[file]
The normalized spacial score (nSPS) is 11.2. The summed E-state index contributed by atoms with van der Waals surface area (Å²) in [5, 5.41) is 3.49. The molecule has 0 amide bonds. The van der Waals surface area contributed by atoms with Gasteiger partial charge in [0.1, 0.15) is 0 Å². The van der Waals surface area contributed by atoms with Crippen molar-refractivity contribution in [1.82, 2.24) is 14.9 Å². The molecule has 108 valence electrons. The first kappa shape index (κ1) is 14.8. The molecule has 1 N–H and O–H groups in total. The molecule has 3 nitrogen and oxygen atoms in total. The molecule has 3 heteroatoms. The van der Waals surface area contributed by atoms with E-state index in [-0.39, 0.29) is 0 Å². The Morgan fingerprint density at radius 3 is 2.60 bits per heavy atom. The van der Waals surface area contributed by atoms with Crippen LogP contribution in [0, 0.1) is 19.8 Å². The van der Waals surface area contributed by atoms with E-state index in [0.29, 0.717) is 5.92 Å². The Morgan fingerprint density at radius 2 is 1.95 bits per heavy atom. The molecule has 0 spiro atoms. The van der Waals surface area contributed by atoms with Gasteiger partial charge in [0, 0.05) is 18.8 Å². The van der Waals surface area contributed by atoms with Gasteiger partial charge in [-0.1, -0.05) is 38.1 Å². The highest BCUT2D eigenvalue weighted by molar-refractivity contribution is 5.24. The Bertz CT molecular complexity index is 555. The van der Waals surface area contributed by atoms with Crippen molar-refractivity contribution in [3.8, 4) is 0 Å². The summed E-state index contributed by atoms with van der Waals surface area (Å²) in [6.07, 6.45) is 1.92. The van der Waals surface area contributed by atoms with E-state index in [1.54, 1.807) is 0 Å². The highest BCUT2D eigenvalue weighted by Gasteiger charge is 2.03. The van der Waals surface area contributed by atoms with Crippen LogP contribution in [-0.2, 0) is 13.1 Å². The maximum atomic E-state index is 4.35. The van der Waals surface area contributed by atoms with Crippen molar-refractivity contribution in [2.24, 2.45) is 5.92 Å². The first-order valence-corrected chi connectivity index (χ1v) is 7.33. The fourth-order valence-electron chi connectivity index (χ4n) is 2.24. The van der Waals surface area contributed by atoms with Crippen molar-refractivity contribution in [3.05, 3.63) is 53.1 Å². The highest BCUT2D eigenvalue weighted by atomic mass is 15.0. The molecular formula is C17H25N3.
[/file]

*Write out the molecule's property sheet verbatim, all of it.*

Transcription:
The normalized spacial score (nSPS) is 11.2. The summed E-state index contributed by atoms with van der Waals surface area (Å²) in [5, 5.41) is 3.49. The molecule has 0 amide bonds. The van der Waals surface area contributed by atoms with Gasteiger partial charge in [0.1, 0.15) is 0 Å². The van der Waals surface area contributed by atoms with Crippen molar-refractivity contribution in [1.82, 2.24) is 14.9 Å². The molecule has 108 valence electrons. The first kappa shape index (κ1) is 14.8. The molecule has 1 N–H and O–H groups in total. The molecule has 3 nitrogen and oxygen atoms in total. The molecule has 3 heteroatoms. The van der Waals surface area contributed by atoms with E-state index in [-0.39, 0.29) is 0 Å². The Morgan fingerprint density at radius 3 is 2.60 bits per heavy atom. The van der Waals surface area contributed by atoms with Crippen LogP contribution in [0, 0.1) is 19.8 Å². The van der Waals surface area contributed by atoms with E-state index in [0.29, 0.717) is 5.92 Å². The Morgan fingerprint density at radius 2 is 1.95 bits per heavy atom. The molecule has 0 spiro atoms. The van der Waals surface area contributed by atoms with Gasteiger partial charge in [0, 0.05) is 18.8 Å². The van der Waals surface area contributed by atoms with Gasteiger partial charge in [-0.1, -0.05) is 38.1 Å². The highest BCUT2D eigenvalue weighted by molar-refractivity contribution is 5.24. The Bertz CT molecular complexity index is 555. The van der Waals surface area contributed by atoms with Crippen molar-refractivity contribution in [3.8, 4) is 0 Å². The summed E-state index contributed by atoms with van der Waals surface area (Å²) in [6.07, 6.45) is 1.92. The van der Waals surface area contributed by atoms with E-state index in [1.54, 1.807) is 0 Å². The highest BCUT2D eigenvalue weighted by Gasteiger charge is 2.03. The van der Waals surface area contributed by atoms with Crippen LogP contribution in [-0.2, 0) is 13.1 Å². The maximum atomic E-state index is 4.35. The van der Waals surface area contributed by atoms with Crippen molar-refractivity contribution in [2.24, 2.45) is 5.92 Å². The first-order valence-corrected chi connectivity index (χ1v) is 7.33. The fourth-order valence-electron chi connectivity index (χ4n) is 2.24. The van der Waals surface area contributed by atoms with Crippen molar-refractivity contribution in [3.05, 3.63) is 53.1 Å². The highest BCUT2D eigenvalue weighted by atomic mass is 15.0. The molecular formula is C17H25N3.